This week's winners and loser come from the chemical industry. The winners are honored with an ethical title, while the loser is facing a lawsuit for contamination.
Ethisphere releases an annual list of the World's Most Ethical Companies, honoring businesses from various industries. Of the 131 companies on the 2016 list, several chemical companies made the list, including Eastman Chemical Company, Ecolab Inc. and 3M, among others.
The companies that make the cut are honored for "promoting ethical business standards and practices internally, enabling managers and employees to make good choices, and shaping future industry standards by introducing tomorrow’s best practices today," according to the website.
Frequently it seems as though chemical companies make the headlines based on negative news, such as spills, explosions or contamination. Therefore, it's a happy change of pace to provide the recognition to these companies that exemplify the best practices and ethical activity in the industry.
The city of Portland, Ore. unanimously decided to sue Monsanto Company for an alleged chemical contamination in the city's waterways. According to the lawsuit, Monsanto contaminated the Willamette River and other waterways when it distributed polychlorinated biphenyls (PCBs) through Portland harbor.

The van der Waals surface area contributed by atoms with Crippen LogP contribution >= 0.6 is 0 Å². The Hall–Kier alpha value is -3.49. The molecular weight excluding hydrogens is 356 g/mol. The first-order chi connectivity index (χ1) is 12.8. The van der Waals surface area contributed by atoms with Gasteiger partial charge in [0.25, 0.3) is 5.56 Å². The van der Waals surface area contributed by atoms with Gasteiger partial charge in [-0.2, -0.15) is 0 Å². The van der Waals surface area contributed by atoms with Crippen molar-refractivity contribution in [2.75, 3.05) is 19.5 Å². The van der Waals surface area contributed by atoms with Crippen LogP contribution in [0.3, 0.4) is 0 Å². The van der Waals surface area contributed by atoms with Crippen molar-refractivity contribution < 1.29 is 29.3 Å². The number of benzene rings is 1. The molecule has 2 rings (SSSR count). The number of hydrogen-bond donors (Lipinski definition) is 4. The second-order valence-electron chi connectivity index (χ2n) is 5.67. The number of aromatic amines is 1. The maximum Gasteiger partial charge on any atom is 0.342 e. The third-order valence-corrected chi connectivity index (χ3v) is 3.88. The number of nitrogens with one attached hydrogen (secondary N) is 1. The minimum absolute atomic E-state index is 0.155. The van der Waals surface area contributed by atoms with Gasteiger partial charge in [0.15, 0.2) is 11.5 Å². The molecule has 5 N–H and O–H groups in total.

PCBs, which were banned in the late 1970s, were found to be dangerous to the environment and responsible for causing cancer. According to the city's attorney, Monsanto was aware of the risks associated with the chemical but coninued to sell PCBs, making a reported $22 million a year.
Portland's mayor, Charlie Hales, said the city has spent more than $1 billion cleaning up the Willamette River and the company should aid in the effort. Monsanto said in a statement that it was reviewing the lawsuit but that the company was not responsible for the costs, not only because it is a different company than it was before the ban, but also because when it manufactured the PCBs it did so legally.
Portland is one of seven cities suing Monsanto for chemical contamination.